The Plaza de España is located in the Parque de María Luisa in Seville. It was built especially for the Ibero-American Exposition, a world fair held by Seville in 1929. The plaza was designed by the Spanish architect Anibal González, and was intended to impress the other exhibitors and visitors from Spain and Latin America.
The plaza is 50,000 square metres, equating to roughly 5 football pitches, and has a semi-circular shape. It is surrounded on one side by a semi-circular brick building, with a north and south tower either end, visible from around the city, a canal and bridges, with the square itself in the middle. It is often described as “the Venice of Seville”, as you can rent boats on the canal. The four bridges represent the four ancient regions in Spain, and there are 48 ceramic tiled alcoves with benches in around the plaza depicting its provinces. The plaza is dominated by its Moorish revival architecture, as seen by the extensive use of brick and ceramic tiles.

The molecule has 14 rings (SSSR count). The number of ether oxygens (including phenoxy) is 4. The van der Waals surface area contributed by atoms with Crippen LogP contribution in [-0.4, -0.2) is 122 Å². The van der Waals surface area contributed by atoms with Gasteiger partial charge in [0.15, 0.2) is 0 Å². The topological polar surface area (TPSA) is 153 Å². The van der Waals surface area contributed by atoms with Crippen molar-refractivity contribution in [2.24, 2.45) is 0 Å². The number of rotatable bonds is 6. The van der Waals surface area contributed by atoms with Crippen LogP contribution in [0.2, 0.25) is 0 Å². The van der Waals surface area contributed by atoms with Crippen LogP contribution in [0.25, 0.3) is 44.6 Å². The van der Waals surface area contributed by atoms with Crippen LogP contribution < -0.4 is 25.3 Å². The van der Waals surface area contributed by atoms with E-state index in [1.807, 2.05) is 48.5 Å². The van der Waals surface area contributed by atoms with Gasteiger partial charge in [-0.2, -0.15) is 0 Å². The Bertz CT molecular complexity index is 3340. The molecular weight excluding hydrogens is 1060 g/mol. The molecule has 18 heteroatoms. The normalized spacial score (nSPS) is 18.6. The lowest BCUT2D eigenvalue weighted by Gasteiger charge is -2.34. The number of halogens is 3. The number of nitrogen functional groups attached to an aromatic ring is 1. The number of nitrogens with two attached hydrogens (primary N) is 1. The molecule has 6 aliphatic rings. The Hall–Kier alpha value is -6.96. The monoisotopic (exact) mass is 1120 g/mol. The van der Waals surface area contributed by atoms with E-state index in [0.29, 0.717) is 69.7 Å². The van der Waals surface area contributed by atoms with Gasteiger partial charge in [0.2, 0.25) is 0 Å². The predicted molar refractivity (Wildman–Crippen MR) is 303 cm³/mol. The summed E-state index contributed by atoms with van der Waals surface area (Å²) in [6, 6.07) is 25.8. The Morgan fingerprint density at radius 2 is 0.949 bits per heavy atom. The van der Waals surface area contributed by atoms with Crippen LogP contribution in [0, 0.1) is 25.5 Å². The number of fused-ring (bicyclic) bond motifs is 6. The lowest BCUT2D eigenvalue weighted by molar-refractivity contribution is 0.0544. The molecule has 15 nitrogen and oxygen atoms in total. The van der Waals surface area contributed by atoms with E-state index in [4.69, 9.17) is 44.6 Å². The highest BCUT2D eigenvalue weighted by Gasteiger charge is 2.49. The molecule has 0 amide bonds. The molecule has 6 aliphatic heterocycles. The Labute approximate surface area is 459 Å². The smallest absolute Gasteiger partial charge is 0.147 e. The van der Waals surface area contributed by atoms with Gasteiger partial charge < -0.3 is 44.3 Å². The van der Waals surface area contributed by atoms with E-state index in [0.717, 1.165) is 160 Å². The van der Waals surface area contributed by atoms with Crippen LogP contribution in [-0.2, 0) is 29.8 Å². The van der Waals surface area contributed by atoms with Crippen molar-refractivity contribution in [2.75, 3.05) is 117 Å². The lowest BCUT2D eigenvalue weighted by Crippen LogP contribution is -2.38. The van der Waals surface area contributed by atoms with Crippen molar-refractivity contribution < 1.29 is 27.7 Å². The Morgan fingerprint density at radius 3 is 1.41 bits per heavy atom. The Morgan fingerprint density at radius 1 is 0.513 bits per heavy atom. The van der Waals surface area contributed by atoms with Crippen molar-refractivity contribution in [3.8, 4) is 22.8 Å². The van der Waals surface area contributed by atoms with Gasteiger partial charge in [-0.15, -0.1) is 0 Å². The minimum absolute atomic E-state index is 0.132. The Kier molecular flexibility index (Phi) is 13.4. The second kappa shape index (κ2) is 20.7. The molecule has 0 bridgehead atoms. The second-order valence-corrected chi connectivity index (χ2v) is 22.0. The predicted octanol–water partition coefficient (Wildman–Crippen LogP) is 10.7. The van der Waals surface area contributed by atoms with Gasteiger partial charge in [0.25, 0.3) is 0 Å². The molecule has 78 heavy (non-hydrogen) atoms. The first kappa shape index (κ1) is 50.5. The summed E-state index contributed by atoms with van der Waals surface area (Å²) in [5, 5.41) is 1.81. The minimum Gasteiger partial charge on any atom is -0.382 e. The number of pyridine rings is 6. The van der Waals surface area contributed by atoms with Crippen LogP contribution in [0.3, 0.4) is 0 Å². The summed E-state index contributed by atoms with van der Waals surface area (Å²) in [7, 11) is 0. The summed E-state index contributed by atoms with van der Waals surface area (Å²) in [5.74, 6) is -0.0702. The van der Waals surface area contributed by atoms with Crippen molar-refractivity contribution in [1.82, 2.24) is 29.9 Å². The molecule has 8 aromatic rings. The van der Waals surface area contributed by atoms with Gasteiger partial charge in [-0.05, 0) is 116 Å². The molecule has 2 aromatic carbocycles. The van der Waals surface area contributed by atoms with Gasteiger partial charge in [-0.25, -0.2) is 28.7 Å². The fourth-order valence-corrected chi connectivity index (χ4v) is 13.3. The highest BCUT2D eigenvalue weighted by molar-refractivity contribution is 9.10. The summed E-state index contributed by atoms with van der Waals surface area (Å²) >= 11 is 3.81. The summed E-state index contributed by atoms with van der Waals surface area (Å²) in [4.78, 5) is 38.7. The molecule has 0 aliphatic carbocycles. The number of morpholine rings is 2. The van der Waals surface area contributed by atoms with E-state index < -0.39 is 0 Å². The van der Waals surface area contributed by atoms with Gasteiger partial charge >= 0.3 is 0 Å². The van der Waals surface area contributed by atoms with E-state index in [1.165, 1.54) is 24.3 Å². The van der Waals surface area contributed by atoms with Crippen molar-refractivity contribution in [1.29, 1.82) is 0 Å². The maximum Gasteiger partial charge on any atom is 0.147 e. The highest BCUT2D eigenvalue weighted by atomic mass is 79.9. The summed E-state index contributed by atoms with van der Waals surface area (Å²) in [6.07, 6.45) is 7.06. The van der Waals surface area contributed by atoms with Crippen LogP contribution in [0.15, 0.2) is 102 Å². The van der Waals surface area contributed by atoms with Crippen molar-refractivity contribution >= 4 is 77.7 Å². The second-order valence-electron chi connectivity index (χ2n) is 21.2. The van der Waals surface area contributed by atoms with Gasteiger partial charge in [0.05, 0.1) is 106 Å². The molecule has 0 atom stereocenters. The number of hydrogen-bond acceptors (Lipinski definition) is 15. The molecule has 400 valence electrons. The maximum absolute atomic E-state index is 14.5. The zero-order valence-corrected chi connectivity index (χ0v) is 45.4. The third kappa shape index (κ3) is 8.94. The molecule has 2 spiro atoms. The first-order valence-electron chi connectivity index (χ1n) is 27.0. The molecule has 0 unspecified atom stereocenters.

The plaza today is occupied by governmental offices, but it has been used as a site for filming; Lawrence of Arabia, Star Wars, as well as more recently the Sacha Baron Cohen film The Dictator all feature scenes in the Plaza de España.
Described by many as one of the most beautiful things to see in Seville, it is the perfect place to come and relax on a sunny day; you can read a book, take out a rowing boat or perhaps enjoy a horse and cart ride.